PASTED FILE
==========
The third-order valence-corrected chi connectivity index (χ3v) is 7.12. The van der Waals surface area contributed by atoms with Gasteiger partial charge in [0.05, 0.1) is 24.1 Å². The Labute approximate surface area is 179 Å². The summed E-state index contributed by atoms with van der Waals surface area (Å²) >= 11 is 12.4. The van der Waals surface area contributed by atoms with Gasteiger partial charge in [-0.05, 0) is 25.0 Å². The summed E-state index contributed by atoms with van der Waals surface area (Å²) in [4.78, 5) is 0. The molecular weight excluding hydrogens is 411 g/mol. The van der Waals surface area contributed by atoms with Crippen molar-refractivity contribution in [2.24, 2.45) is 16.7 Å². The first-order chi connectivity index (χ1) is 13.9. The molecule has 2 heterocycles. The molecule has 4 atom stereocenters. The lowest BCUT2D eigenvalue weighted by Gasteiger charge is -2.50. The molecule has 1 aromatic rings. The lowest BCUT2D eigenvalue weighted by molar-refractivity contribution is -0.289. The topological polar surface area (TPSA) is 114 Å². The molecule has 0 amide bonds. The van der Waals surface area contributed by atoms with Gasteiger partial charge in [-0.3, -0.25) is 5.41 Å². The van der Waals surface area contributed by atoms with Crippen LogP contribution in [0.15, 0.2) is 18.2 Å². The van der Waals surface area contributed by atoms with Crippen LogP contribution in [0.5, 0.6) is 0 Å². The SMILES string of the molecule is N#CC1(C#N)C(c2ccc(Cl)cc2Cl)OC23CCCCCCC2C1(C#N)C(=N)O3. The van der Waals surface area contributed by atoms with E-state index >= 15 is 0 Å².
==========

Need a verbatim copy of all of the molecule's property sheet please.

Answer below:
The third-order valence-corrected chi connectivity index (χ3v) is 7.12. The van der Waals surface area contributed by atoms with Gasteiger partial charge in [0.05, 0.1) is 24.1 Å². The Labute approximate surface area is 179 Å². The summed E-state index contributed by atoms with van der Waals surface area (Å²) >= 11 is 12.4. The van der Waals surface area contributed by atoms with Gasteiger partial charge in [-0.05, 0) is 25.0 Å². The summed E-state index contributed by atoms with van der Waals surface area (Å²) in [4.78, 5) is 0. The molecular weight excluding hydrogens is 411 g/mol. The van der Waals surface area contributed by atoms with Crippen molar-refractivity contribution in [2.24, 2.45) is 16.7 Å². The first-order chi connectivity index (χ1) is 13.9. The molecule has 2 heterocycles. The molecule has 4 atom stereocenters. The lowest BCUT2D eigenvalue weighted by Gasteiger charge is -2.50. The molecule has 1 aromatic rings. The lowest BCUT2D eigenvalue weighted by molar-refractivity contribution is -0.289. The topological polar surface area (TPSA) is 114 Å². The molecule has 0 amide bonds. The van der Waals surface area contributed by atoms with Gasteiger partial charge in [-0.3, -0.25) is 5.41 Å². The van der Waals surface area contributed by atoms with Crippen LogP contribution in [0.15, 0.2) is 18.2 Å². The van der Waals surface area contributed by atoms with Crippen LogP contribution in [0.5, 0.6) is 0 Å². The SMILES string of the molecule is N#CC1(C#N)C(c2ccc(Cl)cc2Cl)OC23CCCCCCC2C1(C#N)C(=N)O3. The van der Waals surface area contributed by atoms with E-state index >= 15 is 0 Å².